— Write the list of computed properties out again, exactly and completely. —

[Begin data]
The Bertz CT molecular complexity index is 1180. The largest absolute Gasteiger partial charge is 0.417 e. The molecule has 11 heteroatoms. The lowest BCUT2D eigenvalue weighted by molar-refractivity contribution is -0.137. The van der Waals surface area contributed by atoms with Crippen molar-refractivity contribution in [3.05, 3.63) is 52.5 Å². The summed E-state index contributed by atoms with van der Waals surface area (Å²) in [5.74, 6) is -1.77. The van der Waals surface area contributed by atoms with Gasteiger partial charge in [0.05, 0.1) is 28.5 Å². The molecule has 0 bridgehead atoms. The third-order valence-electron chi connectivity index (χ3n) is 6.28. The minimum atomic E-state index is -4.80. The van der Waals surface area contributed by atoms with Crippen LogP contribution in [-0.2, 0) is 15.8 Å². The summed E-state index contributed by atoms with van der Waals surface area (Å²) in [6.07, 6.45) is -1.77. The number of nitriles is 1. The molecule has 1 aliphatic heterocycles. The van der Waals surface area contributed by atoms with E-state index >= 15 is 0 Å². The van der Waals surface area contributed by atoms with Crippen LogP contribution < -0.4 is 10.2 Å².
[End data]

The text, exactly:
The Bertz CT molecular complexity index is 1180. The largest absolute Gasteiger partial charge is 0.417 e. The molecule has 11 heteroatoms. The lowest BCUT2D eigenvalue weighted by molar-refractivity contribution is -0.137. The van der Waals surface area contributed by atoms with Crippen molar-refractivity contribution in [3.05, 3.63) is 52.5 Å². The summed E-state index contributed by atoms with van der Waals surface area (Å²) in [5.74, 6) is -1.77. The van der Waals surface area contributed by atoms with Gasteiger partial charge in [0.05, 0.1) is 28.5 Å². The molecule has 0 bridgehead atoms. The third-order valence-electron chi connectivity index (χ3n) is 6.28. The minimum atomic E-state index is -4.80. The van der Waals surface area contributed by atoms with Crippen LogP contribution in [-0.2, 0) is 15.8 Å². The summed E-state index contributed by atoms with van der Waals surface area (Å²) in [6.07, 6.45) is -1.77. The number of nitriles is 1. The molecule has 1 aliphatic heterocycles. The van der Waals surface area contributed by atoms with E-state index >= 15 is 0 Å². The van der Waals surface area contributed by atoms with Crippen LogP contribution < -0.4 is 10.2 Å².